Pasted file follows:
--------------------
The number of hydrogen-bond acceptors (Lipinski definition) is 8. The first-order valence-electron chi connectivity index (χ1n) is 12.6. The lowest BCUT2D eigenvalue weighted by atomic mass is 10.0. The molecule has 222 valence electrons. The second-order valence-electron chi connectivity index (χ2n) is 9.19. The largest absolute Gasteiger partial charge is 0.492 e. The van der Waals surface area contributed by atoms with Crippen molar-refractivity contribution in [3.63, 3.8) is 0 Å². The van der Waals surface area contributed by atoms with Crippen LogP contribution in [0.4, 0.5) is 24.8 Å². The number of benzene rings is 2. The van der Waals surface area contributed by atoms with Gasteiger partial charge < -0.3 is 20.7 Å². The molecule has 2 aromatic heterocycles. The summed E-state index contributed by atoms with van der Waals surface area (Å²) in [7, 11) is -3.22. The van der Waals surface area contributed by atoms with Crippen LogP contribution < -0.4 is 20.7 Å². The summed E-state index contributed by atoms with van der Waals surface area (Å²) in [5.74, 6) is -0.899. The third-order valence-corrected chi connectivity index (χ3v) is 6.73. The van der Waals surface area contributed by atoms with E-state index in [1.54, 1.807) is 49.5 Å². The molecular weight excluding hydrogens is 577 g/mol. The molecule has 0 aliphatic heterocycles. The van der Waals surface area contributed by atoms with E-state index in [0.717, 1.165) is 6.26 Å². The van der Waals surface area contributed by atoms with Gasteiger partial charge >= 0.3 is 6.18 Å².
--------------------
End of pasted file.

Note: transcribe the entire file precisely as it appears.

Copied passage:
The number of hydrogen-bond acceptors (Lipinski definition) is 8. The first-order valence-electron chi connectivity index (χ1n) is 12.6. The lowest BCUT2D eigenvalue weighted by atomic mass is 10.0. The molecule has 222 valence electrons. The second-order valence-electron chi connectivity index (χ2n) is 9.19. The largest absolute Gasteiger partial charge is 0.492 e. The van der Waals surface area contributed by atoms with Crippen molar-refractivity contribution in [3.63, 3.8) is 0 Å². The van der Waals surface area contributed by atoms with Crippen LogP contribution in [0.4, 0.5) is 24.8 Å². The number of benzene rings is 2. The van der Waals surface area contributed by atoms with Gasteiger partial charge < -0.3 is 20.7 Å². The molecule has 2 aromatic heterocycles. The summed E-state index contributed by atoms with van der Waals surface area (Å²) in [7, 11) is -3.22. The van der Waals surface area contributed by atoms with Crippen LogP contribution < -0.4 is 20.7 Å². The summed E-state index contributed by atoms with van der Waals surface area (Å²) in [5.74, 6) is -0.899. The third-order valence-corrected chi connectivity index (χ3v) is 6.73. The van der Waals surface area contributed by atoms with E-state index in [1.54, 1.807) is 49.5 Å². The molecular weight excluding hydrogens is 577 g/mol. The molecule has 0 aliphatic heterocycles. The van der Waals surface area contributed by atoms with E-state index in [0.717, 1.165) is 6.26 Å². The van der Waals surface area contributed by atoms with Gasteiger partial charge >= 0.3 is 6.18 Å².